For purposes of background, reference is first made to
The jaw member 18 is pivotally attached to the cheek member 16 at a center pivot point 26 so as to permit rotation over a span of 360 degrees thereabout, the bracelet section being defined in a loop-like configuration for adjustably fitting about a person's wrist. The jaw member 18 includes a row of arcuate exteriorly arranged teeth 20 that are aligned to interface with gears (not shown) of a locking mechanism (not shown) that is carried within the interior of the cheek member 16. Additional details concerning the bracelet sections, including the locking mechanism, can be found in U.S. Pat. No. 6,311,529, the entire contents of which are herein incorporated by reference. It should be pointed out, however, that the locking mechanism that is used in connection with the bracelet sections 14 of the handcuffs 10 is not intended to be a novel part of this invention and is noted herein only by way of example. In fact, it is believed that literally any known form of bracelet section locking mechanism can be utilized integrating the handcuff linkage means and/or swivel assembly of the present invention as described below.
Still referring to
With continued reference to
A first preferred embodiment of swivel assembly 52 is comprised of an “outwardly engaging” spring clutch mechanism comprised of: 1) a helical spring 58 having an inner surface 60 and an outer surface 62, 2) a hollowed swivel base 64 having an opening 66 at distal end 67 defined by a collar 68, the opening 66 being in communication with a base chamber defined by a floor 70 of proximal end 71 (“proximal” and “distal” being relative to the bracelet 44 to which swivel assembly 52 is attached) and a cylindrical base chamber wall 72 (
In operation, the outer surface 60 of helical spring 58 is caused to lockingly engage the chamber wall surface formed by the union of swivel head 74 and swivel base 64 when one is rotated relative to the other in a first rotating direction (spring 58 is diametrically deformed, expanding against the wall surface). More specifically, first portion 84 of spring 58 will expand to lockingly engage head chamber wall 80 and second portion 86 of spring 58 will expand to lockingly engage base chamber wall 72 in response to angular rotation of at least one bracelet 44,46 in a predefined first rotational direction relative to an axis 94 extending through bracelets 44,46 and coupling assembly 50. The typical materials and design are intended to support a torque of 300 inch-lbs. This locking engagement restricts further movement of the swivel assembly in the first direction and therefore locks the bracelets, as secured to an individual, from returning to their original or nominal position until the bracelets are opened. The greater the force of rotation (i.e., the harder the detainee attempts to turn the bracelets in the locking direction, the more spring 58 expands and is biased against the interior walls of the chamber. Rotation in the opposite “free” direction is unrestricted; spring 58 will decrease in diameter and allow swivel base 64 and swivel head 74 to swivel about each other with a low torque, typically approximating 5 inch-lbs. An, optional o-ring 90 or other suitable sealing means may be inserted around collar 68 and in abutting engagement with shoulder 92 of distal end 67 of the base member and in abutting engagement with the inner perimeter of skirt 76 to prevent contaminants from affecting the function of swivel assembly 52. In addition, it may be desirable to lubricate spring 58 to provide smooth engagement between contacting surfaces. O-ring 90 can be employed to prevent leakage of the lubricant.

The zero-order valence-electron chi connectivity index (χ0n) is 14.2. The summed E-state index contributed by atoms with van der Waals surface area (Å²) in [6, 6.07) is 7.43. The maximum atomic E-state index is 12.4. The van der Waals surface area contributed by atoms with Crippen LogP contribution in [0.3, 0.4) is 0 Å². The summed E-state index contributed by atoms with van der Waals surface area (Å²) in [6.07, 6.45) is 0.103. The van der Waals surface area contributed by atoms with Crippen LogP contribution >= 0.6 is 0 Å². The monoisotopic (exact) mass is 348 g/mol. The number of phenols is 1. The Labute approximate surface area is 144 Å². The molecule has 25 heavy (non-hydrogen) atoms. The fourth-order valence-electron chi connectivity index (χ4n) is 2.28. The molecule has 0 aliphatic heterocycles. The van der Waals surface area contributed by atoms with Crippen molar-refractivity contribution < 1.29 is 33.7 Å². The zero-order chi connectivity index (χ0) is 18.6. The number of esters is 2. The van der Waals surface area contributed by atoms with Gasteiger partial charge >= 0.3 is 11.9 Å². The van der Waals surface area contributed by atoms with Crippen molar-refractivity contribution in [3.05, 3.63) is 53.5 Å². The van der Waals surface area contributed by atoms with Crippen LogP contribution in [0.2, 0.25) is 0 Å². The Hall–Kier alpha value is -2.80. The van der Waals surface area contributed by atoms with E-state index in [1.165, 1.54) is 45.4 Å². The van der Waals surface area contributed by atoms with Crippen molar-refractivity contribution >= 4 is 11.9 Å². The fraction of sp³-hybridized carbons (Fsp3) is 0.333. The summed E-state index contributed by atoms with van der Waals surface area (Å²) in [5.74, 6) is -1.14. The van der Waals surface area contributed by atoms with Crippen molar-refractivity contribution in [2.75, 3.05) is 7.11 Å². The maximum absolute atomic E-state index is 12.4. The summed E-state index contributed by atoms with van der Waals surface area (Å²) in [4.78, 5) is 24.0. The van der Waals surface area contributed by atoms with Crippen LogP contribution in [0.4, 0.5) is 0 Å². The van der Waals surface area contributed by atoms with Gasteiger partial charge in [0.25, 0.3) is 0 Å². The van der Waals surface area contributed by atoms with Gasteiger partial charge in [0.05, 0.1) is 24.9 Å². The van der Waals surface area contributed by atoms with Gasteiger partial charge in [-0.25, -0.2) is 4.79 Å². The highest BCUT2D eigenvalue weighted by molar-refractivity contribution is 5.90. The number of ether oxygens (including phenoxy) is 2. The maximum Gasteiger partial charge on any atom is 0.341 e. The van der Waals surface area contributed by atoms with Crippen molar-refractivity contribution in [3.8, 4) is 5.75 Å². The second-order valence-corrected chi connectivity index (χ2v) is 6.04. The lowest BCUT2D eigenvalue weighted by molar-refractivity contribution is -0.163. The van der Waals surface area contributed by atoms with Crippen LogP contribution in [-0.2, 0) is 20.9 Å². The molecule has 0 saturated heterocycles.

Reference is now made to